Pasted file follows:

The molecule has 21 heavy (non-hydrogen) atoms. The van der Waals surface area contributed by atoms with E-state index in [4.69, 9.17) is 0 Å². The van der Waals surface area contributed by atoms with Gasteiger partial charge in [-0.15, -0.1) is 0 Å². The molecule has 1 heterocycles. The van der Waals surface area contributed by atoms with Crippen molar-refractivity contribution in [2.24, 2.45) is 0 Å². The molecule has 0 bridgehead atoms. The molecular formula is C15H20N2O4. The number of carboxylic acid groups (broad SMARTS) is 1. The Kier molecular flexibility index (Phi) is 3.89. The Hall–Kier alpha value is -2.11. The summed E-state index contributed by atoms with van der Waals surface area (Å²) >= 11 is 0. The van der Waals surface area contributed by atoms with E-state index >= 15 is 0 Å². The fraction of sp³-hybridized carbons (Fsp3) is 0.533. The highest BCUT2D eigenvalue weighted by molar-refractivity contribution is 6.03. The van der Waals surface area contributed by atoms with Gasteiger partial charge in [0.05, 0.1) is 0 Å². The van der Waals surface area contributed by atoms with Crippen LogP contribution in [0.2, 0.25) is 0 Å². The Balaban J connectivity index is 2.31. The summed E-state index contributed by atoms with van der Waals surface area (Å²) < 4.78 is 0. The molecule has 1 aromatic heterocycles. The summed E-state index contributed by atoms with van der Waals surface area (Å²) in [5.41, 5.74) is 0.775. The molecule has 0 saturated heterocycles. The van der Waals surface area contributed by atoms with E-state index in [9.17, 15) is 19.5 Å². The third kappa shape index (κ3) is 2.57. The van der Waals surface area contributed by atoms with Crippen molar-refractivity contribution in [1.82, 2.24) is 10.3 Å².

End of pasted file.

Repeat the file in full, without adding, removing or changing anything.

The molecule has 21 heavy (non-hydrogen) atoms. The van der Waals surface area contributed by atoms with E-state index in [4.69, 9.17) is 0 Å². The van der Waals surface area contributed by atoms with Gasteiger partial charge in [-0.15, -0.1) is 0 Å². The molecule has 1 heterocycles. The van der Waals surface area contributed by atoms with Crippen molar-refractivity contribution in [2.24, 2.45) is 0 Å². The molecule has 0 bridgehead atoms. The molecular formula is C15H20N2O4. The number of carboxylic acid groups (broad SMARTS) is 1. The Kier molecular flexibility index (Phi) is 3.89. The Hall–Kier alpha value is -2.11. The summed E-state index contributed by atoms with van der Waals surface area (Å²) >= 11 is 0. The van der Waals surface area contributed by atoms with E-state index >= 15 is 0 Å². The fraction of sp³-hybridized carbons (Fsp3) is 0.533. The highest BCUT2D eigenvalue weighted by molar-refractivity contribution is 6.03. The van der Waals surface area contributed by atoms with Gasteiger partial charge in [0.05, 0.1) is 0 Å². The van der Waals surface area contributed by atoms with Crippen LogP contribution in [0.2, 0.25) is 0 Å². The Balaban J connectivity index is 2.31. The summed E-state index contributed by atoms with van der Waals surface area (Å²) < 4.78 is 0. The molecule has 1 aromatic heterocycles. The summed E-state index contributed by atoms with van der Waals surface area (Å²) in [5.41, 5.74) is 0.775. The molecule has 0 saturated heterocycles. The van der Waals surface area contributed by atoms with E-state index in [9.17, 15) is 19.5 Å². The third kappa shape index (κ3) is 2.57. The van der Waals surface area contributed by atoms with Crippen molar-refractivity contribution in [1.82, 2.24) is 10.3 Å².